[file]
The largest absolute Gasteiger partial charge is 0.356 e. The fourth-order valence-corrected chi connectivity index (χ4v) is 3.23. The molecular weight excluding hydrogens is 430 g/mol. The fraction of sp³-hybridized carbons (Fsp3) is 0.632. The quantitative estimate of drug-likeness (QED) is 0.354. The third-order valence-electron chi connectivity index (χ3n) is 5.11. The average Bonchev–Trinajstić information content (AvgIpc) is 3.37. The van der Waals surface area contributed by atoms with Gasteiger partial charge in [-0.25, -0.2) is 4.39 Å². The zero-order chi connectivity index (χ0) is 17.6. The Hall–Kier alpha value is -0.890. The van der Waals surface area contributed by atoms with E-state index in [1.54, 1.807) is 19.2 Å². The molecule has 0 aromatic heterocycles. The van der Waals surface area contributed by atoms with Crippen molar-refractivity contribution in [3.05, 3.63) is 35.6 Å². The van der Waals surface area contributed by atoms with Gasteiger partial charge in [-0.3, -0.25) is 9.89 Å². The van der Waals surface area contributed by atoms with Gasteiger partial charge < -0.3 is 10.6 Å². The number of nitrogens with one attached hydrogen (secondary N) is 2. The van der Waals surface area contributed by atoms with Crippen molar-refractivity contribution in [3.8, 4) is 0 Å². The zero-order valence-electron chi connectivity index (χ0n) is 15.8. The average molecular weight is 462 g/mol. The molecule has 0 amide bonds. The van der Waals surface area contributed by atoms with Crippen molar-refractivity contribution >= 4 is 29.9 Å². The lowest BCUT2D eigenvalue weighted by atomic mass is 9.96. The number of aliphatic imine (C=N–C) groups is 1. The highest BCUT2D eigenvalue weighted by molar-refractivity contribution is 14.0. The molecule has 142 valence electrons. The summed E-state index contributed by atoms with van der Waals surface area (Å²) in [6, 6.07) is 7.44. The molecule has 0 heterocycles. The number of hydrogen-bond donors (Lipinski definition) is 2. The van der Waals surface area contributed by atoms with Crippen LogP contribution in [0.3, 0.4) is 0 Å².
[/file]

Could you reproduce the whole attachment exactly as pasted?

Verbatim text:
The largest absolute Gasteiger partial charge is 0.356 e. The fourth-order valence-corrected chi connectivity index (χ4v) is 3.23. The molecular weight excluding hydrogens is 430 g/mol. The fraction of sp³-hybridized carbons (Fsp3) is 0.632. The quantitative estimate of drug-likeness (QED) is 0.354. The third-order valence-electron chi connectivity index (χ3n) is 5.11. The average Bonchev–Trinajstić information content (AvgIpc) is 3.37. The van der Waals surface area contributed by atoms with Gasteiger partial charge in [-0.25, -0.2) is 4.39 Å². The zero-order chi connectivity index (χ0) is 17.6. The Hall–Kier alpha value is -0.890. The van der Waals surface area contributed by atoms with E-state index in [1.54, 1.807) is 19.2 Å². The molecule has 0 aromatic heterocycles. The van der Waals surface area contributed by atoms with Crippen molar-refractivity contribution in [3.05, 3.63) is 35.6 Å². The van der Waals surface area contributed by atoms with Gasteiger partial charge in [-0.3, -0.25) is 9.89 Å². The van der Waals surface area contributed by atoms with Gasteiger partial charge < -0.3 is 10.6 Å². The number of nitrogens with one attached hydrogen (secondary N) is 2. The van der Waals surface area contributed by atoms with Crippen molar-refractivity contribution in [3.8, 4) is 0 Å². The zero-order valence-electron chi connectivity index (χ0n) is 15.8. The average molecular weight is 462 g/mol. The molecule has 0 amide bonds. The van der Waals surface area contributed by atoms with Crippen molar-refractivity contribution >= 4 is 29.9 Å². The lowest BCUT2D eigenvalue weighted by atomic mass is 9.96. The number of aliphatic imine (C=N–C) groups is 1. The highest BCUT2D eigenvalue weighted by molar-refractivity contribution is 14.0. The molecule has 142 valence electrons. The summed E-state index contributed by atoms with van der Waals surface area (Å²) in [6, 6.07) is 7.44. The molecule has 0 heterocycles. The number of hydrogen-bond donors (Lipinski definition) is 2. The van der Waals surface area contributed by atoms with Crippen LogP contribution in [0.3, 0.4) is 0 Å².